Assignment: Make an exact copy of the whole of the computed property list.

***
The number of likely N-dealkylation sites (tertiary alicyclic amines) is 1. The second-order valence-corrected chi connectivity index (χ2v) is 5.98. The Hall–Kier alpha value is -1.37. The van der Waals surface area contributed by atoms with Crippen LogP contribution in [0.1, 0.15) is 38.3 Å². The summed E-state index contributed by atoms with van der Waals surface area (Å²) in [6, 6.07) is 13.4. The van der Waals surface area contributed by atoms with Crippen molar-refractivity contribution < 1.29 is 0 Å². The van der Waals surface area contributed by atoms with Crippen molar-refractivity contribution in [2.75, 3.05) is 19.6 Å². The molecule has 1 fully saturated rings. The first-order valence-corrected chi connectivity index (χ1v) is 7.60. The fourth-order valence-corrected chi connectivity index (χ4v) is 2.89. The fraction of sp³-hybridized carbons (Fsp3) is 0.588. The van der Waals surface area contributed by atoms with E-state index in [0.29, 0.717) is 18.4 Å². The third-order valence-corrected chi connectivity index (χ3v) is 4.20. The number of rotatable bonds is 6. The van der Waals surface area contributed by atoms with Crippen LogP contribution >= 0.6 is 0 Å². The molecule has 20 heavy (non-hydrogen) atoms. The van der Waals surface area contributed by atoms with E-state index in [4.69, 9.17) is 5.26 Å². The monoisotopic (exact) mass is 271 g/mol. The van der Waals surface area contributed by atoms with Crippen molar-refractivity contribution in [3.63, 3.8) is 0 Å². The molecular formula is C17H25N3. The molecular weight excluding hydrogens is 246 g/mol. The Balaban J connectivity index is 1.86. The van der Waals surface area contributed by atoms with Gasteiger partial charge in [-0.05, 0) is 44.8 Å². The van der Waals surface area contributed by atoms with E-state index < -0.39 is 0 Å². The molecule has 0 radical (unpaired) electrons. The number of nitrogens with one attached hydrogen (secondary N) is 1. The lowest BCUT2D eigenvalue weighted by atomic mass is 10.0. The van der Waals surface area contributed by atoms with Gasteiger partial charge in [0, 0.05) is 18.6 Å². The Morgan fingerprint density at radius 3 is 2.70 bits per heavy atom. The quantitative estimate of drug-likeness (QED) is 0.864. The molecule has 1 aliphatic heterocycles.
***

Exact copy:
The number of likely N-dealkylation sites (tertiary alicyclic amines) is 1. The second-order valence-corrected chi connectivity index (χ2v) is 5.98. The Hall–Kier alpha value is -1.37. The van der Waals surface area contributed by atoms with Crippen LogP contribution in [0.1, 0.15) is 38.3 Å². The summed E-state index contributed by atoms with van der Waals surface area (Å²) in [6, 6.07) is 13.4. The van der Waals surface area contributed by atoms with Crippen molar-refractivity contribution < 1.29 is 0 Å². The van der Waals surface area contributed by atoms with Crippen molar-refractivity contribution in [2.75, 3.05) is 19.6 Å². The molecule has 1 fully saturated rings. The first-order valence-corrected chi connectivity index (χ1v) is 7.60. The fourth-order valence-corrected chi connectivity index (χ4v) is 2.89. The fraction of sp³-hybridized carbons (Fsp3) is 0.588. The van der Waals surface area contributed by atoms with E-state index in [0.29, 0.717) is 18.4 Å². The third-order valence-corrected chi connectivity index (χ3v) is 4.20. The number of rotatable bonds is 6. The van der Waals surface area contributed by atoms with Crippen LogP contribution >= 0.6 is 0 Å². The molecule has 20 heavy (non-hydrogen) atoms. The van der Waals surface area contributed by atoms with E-state index in [4.69, 9.17) is 5.26 Å². The monoisotopic (exact) mass is 271 g/mol. The van der Waals surface area contributed by atoms with Crippen molar-refractivity contribution in [3.63, 3.8) is 0 Å². The molecular formula is C17H25N3. The molecular weight excluding hydrogens is 246 g/mol. The Balaban J connectivity index is 1.86. The van der Waals surface area contributed by atoms with Gasteiger partial charge in [-0.05, 0) is 44.8 Å². The van der Waals surface area contributed by atoms with E-state index < -0.39 is 0 Å². The molecule has 0 radical (unpaired) electrons. The number of nitrogens with one attached hydrogen (secondary N) is 1. The lowest BCUT2D eigenvalue weighted by atomic mass is 10.0. The van der Waals surface area contributed by atoms with Gasteiger partial charge in [0, 0.05) is 18.6 Å². The Morgan fingerprint density at radius 3 is 2.70 bits per heavy atom. The quantitative estimate of drug-likeness (QED) is 0.864. The molecule has 1 aliphatic heterocycles.